Keeping seniors cybersafe was the focus of a new workshop held at the John W. Tibbits campus in Waterloo on March 9. Hosted in partnership between Conestoga, Crime Stoppers and Your Neighbourhood Credit Union in support of Fraud Prevention Month, the interactive workshop provided participants with tips on how to avoid being the target of cybercrime.
Applied Computer Science & Information Technology students hosted a seniors' cybersecurity workshop on March 9 in partnership with Your Neighbourhood Credit Union and Crime Stoppers in support of Fraud Prevention Month.
Approximately 30 seniors attended the free 90-minute morning workshop where they learned about various types of cybercrime and common scams. Participants worked through exercises during the session and were also provided with tips to protect themselves online which focused on enabling antivirus software, password dos and don’ts, privacy settings and secure browsing.
According to Global Affairs Canada, cybercrime is generally defined as a criminal offence involving a computer as the object of the crime (hacking, phishing, spamming), or as the tool used to commit a material component of the offence. During the workshop, student Fred Chappuis stressed the impact and cost of cybercrime and the rate at which it is spreading. He shared statistics that indicated cybercrime is expected to cost the world $1 trillion this year alone.
On March 9, students also hosted Protecting Youth in a Cyber Smart World. The next and final workshop in the series, Navigating the Cyber Smart World, is best suited for savvy internet users of all ages. The workshop will provide a deeper understanding of the complex world of cybercrime and how to protect against online fraud. Registration is required.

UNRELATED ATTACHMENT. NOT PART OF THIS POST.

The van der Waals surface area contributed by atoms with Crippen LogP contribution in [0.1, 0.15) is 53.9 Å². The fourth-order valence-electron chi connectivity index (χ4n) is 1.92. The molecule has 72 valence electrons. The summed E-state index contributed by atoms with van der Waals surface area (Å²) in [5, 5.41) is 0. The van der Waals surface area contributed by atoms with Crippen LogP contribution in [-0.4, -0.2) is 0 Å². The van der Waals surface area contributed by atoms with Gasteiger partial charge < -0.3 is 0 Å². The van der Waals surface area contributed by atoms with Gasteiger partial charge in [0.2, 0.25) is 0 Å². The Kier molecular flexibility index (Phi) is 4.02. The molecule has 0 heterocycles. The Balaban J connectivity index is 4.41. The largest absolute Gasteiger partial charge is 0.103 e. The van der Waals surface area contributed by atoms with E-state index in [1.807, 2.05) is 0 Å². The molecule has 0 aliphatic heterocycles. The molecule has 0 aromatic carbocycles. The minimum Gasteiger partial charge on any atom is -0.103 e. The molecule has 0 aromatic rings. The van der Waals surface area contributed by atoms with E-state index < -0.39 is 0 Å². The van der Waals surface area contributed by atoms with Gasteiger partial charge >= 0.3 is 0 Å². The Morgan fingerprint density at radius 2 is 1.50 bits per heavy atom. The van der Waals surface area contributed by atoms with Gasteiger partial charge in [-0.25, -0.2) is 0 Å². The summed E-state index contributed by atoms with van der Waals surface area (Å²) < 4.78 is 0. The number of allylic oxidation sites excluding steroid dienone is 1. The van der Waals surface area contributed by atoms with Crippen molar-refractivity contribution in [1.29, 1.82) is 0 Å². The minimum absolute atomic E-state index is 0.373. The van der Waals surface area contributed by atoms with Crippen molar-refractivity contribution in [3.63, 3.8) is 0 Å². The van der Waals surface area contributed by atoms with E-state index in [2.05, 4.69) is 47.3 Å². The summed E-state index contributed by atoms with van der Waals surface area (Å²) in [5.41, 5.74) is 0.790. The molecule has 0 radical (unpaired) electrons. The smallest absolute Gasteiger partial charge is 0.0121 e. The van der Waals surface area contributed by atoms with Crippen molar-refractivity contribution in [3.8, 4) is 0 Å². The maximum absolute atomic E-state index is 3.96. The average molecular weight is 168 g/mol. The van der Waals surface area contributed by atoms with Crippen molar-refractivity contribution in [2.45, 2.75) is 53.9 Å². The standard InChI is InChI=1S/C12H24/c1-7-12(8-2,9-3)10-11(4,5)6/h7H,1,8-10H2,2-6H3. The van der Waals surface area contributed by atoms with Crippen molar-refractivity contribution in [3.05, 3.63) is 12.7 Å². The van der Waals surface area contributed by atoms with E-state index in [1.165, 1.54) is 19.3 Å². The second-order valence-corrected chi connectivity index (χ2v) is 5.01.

“We are very pleased with the participation and support we received from our sponsor, Your Neighbourhood Credit Union, and from Crime Stoppers, as well as from our students and faculty,” said Pejman Salehi, chair, School of Applied Computer Science & Information Technology. “The seniors' and youth workshops have given our community’s more vulnerable populations useful tools to stay safe online and provided our students with an opportunity to share their skills and knowledge.”
The students presenting the workshops are drawn from the Computer Programmer/Analyst, Software Engineering Technology, Computer Application Security, and IT Innovation and Design programs, and were supported by faculty from the School of Applied Computer Science and IT, as well as the IT/Cybersecurity project manager from Conestoga’s Centre for Smart Manufacturing and Digital Innovation.
Conestoga’s School of Applied Computer Science & Information Technology delivers a comprehensive set of programs with an emphasis on experiential and hands-on learning. The School boasts strong connections to local industry, providing project-based learning and work-integrated learning where students solve real-world problems and engage in new technologies. The faculty team maintains strong ties to Waterloo Region’s innovation sector, bringing relevant content to programs.